Learning how to be a de-motivational speaker
De-motivational speaking doesn’t come naturally to most.

How To Be a De-Motivational Speaker

“You have to tell people what they need to hear, as opposed to what they want to hear.”

Charlamagne tha God, Black Privilege: Opportunity Comes to Those Who Create It

Return the de-motivational favor by passing it on to others. But please wield the weapon carefully.

Don’t Use a Sledgehammer

Our instinct to tell it as we see it—what’s obvious to us and what the facts are—is wrong. It’s as subtle and sensitive as swinging a sledgehammer. Just as there are better ways to nag and better ways to change other people’s minds, there are better ways to de-motivate.

Productive de-motivation requires we position our messages in the best interests of the recipient.

  • ✗ Less, “Your blog posts are crap.”
  • ✓ More, “I see you want to share things you’ve learned with others. Maybe you’d be more effective doing so in podcasts/tweets/children’s books.”

Then we have to let the de-motivatee come to their own conclusions. We can suggest whatever we want, but they have to live with it, so they have to own it.

Saturate It With Sweetness

Going full Simon Cowell or Gordon Ramsay on every misguided person you meet will lead to a short and ineffective de-motivational speaking career. You’re not on T.V. and people won’t find it entertaining. They’ll find it crushing.

That’s because we’re all wired to focus disproportionally on bad news, insults, and dangers. It’s called negativity bias.

The intent of de-motivational speaking is not to crush someone’s dreams, but redirect them. So, as a rule-of-thumb, saturate every dose of negativity with four to five equal parts positive.

People practicing sending de-motivational messages

Spread the De-Motivational Message

There’s too much “you can do whatever you put your mind to” B.S positive affirmation and too much selfish I-don’t-need-to-be-the-one-to-break-it-to-you white lying going on in the world today. And the consequences are dire. People are causing more harm than good by deludedly using the wrong tools from their boxes for the wrong jobs.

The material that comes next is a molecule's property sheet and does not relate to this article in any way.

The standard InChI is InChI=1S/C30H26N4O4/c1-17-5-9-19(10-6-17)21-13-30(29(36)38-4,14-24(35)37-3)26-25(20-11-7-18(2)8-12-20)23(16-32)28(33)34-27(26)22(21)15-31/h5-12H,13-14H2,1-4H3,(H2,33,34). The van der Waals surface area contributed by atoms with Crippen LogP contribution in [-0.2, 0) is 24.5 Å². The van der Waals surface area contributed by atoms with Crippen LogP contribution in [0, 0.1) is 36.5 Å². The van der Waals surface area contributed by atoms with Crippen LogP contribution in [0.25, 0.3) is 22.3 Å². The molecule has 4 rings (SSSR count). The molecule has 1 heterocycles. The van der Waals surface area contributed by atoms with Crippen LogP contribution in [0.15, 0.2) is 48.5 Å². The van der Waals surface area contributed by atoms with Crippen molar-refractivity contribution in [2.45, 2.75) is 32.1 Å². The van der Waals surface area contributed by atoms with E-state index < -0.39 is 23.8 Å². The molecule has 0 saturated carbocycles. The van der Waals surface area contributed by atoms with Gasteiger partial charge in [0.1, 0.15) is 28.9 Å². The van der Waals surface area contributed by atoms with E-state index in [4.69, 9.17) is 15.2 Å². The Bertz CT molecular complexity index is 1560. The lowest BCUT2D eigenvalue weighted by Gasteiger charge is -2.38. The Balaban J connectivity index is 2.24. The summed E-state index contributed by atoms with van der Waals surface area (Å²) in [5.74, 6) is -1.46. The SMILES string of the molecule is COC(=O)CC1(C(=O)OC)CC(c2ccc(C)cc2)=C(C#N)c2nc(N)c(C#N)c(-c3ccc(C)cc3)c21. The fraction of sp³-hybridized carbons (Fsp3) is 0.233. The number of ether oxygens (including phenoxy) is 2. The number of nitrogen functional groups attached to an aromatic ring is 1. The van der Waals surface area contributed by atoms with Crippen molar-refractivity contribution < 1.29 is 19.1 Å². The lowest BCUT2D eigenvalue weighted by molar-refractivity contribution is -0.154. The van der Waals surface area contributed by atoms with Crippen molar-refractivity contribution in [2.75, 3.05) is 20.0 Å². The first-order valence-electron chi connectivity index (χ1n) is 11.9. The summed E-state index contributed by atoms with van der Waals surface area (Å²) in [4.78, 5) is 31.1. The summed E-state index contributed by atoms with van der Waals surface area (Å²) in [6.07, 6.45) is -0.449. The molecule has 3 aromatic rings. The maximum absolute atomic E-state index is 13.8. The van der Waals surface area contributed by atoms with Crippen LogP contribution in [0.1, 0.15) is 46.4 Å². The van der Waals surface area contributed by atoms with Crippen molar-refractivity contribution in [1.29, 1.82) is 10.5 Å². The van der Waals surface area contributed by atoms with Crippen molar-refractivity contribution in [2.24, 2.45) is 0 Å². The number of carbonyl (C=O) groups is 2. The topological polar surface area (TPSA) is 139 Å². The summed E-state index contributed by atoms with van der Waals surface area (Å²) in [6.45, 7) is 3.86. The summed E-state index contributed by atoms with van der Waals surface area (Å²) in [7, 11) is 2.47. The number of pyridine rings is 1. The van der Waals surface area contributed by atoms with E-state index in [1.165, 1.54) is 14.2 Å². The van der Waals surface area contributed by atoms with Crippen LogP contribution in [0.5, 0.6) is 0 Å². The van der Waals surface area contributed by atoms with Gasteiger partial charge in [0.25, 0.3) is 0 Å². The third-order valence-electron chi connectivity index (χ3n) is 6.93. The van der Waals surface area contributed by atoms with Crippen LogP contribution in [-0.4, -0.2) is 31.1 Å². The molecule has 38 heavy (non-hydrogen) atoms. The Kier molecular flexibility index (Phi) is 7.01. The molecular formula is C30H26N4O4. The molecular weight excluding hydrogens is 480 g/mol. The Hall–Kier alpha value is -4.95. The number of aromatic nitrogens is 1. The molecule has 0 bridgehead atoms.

De-motivational speaking is the antidote. Get out there and do it, seek it, and listen to it so we can make the most of what we’ve got and help others do the same.

Further De-Motivation

The following books helped me come up with the concepts for this post:

Black Privilege, by Charlamagne the God. Introduced the term “de-motivational speaker,” to me. It’s among one of eight principles for success in Charlamagne’s entertaining memoir of his climb from the dirt roads or rural South Carolina to become the host of one of America’s top radio shows, The Breakfast Club. And he’s a world-class de-motivational speaker himself.

Insight, by Tasha Eurich. Why self-awareness is the meta-skill of the 21st century and how to develop both components of it: internal self-awareness (the ability to see ourselves clearly), and external self-awareness (the ability to understand how others see us and how we fit in the world).

Mistakes Were Made (But Not By Me), by Carol Tavris and Elliot Aronson. How our brains’ self-justification instinct wreaks havoc on all aspects of our lives, memories, and society. It’s one of the “sledgehammer” books that changed my thinking.


Thanks to Luis, Blair, and Edison for their de-motivational input on this post!

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Chris and Kim

Kim and Chris are exploring better ways to do... everything. Think, travel, exercise, work, relate, you name it. Every week-ish, we share a new idea in our newsletter, "Consider This."